Extreme-ly Interesting Times In Networking

If you’re a fan of Extreme Networks, the last few months have been pretty exciting for you. Just yesterday, it was announced that Extreme is buying the data center networking business of Brocade for $55 million once the Broadcom acquisition happens. Combined with the $100 million acquisition of Avaya’s campus networking portfolio on March 7th and the purchase of Zebra Wireless (nee Motorola) last September, Extreme is pushing itself into the market as a major player. How is that going to impact the landscape?

Building A Better Business

Extreme has been a player in the wireless space for a while. Their acquisition of Enterasys helped vault them into the mix with other big wireless players. Now, the rounding out of the portfolio helps them complete across the board. They aren’t just limited to playing with stadium wifi and campus technologies now. The campus networking story that was brought in through Avaya was a must to help them compete with Aruba, A Hewlett Packard Enterprise Company. Aruba owns the assets of HPE’s campus networking business and has been leveraging them effectively.

The data center play was an interesting one to say the least. I’ve mused recently that Brocade’s data center business may end up lying fallow once Arris grabbed Ruckus. Brocade had some credibility in very large networks through VCS and the MLX router series, but outside of the education market and specialized SDN deployments it was rare to encounter them. Arista has really dug into Cisco’s market share here and the rest of the players seem to be content to wait out that battle. Juniper is back in the carrier business, and the rest seem to be focusing now on OCP and the pieces that flow logically from that, such as Six Pack, Backpack, and Whatever Facebook Thinks The Next Fast Switch Should Be Called That Ends In “Pack”.

Seeing Extreme come from nowhere to snap up the data center line from Brocade signals a new entrant into the data center crowd. Imagine, if you will, a mosh pit. Lots of people fighting for their own space to do their thing. Two people in the middle have decided to have an all-out fight over their space. Meanwhile, everyone else is standing around watching them. Finally, a new person enters the void of battle to do their thing on the side away from the fistfight that has captured everyone’s attention. This is where Extreme finds itself now.

Not Too Extreme

The key for Extreme now is to tell the “Full Stack” story to customers. Whereas before they had to hand off the high end to another “frenemy” and hope that it didn’t come back to bite them, now Extreme can sell all the way up and down the stack. They have some interesting ideas about SDN that will bear some watching as they begin to build them into their stack. The integration of VCS into their portfolio will take some time, as the way that Brocade does their fabric implementation is a bit different than the rest of the world.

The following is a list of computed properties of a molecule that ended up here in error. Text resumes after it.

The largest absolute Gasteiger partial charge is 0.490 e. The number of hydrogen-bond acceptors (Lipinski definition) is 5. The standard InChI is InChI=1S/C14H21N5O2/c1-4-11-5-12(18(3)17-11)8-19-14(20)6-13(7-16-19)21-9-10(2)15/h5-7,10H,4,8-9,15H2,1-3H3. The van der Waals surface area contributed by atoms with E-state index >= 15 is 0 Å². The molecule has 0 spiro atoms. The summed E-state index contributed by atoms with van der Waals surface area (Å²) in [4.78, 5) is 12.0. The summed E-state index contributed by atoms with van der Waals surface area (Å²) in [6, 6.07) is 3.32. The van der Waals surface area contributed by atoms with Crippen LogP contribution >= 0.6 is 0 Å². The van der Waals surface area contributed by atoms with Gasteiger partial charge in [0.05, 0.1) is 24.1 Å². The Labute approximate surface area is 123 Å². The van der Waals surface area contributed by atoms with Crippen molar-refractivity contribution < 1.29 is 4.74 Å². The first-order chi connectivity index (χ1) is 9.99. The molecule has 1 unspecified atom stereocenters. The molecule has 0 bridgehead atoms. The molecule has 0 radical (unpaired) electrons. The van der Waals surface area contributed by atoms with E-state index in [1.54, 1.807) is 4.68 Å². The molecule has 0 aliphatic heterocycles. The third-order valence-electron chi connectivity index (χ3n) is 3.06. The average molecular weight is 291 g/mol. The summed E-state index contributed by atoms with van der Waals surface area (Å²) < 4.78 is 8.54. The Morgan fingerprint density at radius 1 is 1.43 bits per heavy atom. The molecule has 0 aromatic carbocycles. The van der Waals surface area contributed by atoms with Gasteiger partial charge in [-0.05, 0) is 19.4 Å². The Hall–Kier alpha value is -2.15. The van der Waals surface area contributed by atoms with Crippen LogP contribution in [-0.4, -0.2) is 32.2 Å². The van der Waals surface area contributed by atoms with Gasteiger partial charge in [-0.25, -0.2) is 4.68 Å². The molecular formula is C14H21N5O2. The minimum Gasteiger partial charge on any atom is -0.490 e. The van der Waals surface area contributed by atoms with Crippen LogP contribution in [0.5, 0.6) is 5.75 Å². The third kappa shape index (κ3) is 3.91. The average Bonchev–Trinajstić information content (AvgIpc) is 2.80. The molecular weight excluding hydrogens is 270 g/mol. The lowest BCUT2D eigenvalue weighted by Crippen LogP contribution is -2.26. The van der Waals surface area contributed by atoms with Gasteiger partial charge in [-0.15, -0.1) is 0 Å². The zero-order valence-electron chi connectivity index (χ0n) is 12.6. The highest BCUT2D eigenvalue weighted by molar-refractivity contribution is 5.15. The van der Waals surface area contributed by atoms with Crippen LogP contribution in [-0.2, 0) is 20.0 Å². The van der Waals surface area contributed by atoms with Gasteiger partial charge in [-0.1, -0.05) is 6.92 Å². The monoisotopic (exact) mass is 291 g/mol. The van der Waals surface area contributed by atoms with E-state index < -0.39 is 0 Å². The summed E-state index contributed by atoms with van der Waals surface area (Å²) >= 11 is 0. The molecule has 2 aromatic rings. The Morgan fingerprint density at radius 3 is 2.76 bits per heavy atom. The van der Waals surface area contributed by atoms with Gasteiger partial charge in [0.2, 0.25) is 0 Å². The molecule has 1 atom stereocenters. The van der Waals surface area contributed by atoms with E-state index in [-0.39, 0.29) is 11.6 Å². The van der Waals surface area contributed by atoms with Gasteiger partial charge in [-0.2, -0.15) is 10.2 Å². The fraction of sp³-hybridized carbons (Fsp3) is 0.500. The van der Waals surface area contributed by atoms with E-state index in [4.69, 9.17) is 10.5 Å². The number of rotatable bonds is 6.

This is also a warning call for the rest of the industry. It’s time to get off the sidelines and choose your position. Arista and Cisco won’t be fighting forever. Cisco is also reportedly looking to create a new OS to bring some functionality to older devices. That means that they can continue and try to innovate while fighting against their competitors. The winner of the Cisco and Arista battle is inconsequential to the rest of the industry right now. Either Arista will be wiped off the map and a stronger Cisco will pick a new enemy, or Arista will hurt Cisco and pull even with them in the data center market, leaving more market share for others to gobble up.

Extreme stands a very good chance of picking up customers with their approach. Customers that wouldn’t have considered them in the past will be lining up to see how Avaya campus gear will integrate with Enterasys wireless and Brocade data center gear. It’s not all the different from the hodge-podge approach that many companies have picked for years to lower costs and avoid having a single vendor solution. Now, those lower cost options are available in a single line of purple boxes.

Tom’s Take

Who knew we were going to get a new entrant into the Networking Wars for the tidy sum of $155 million? Feels like it should have cost more than that, but given the number of people holding fire sales to get rid of things they have to divest before pending acquisition or pending dissolution, it really doesn’t come as much surprise. Someone had to buy these pieces and put them together. I think Extreme is going to turn some heads and make some for some interesting conversations in the next few months. Don’t count them out just yet.

Facebook Wedge 100 – The Future of the Data Center?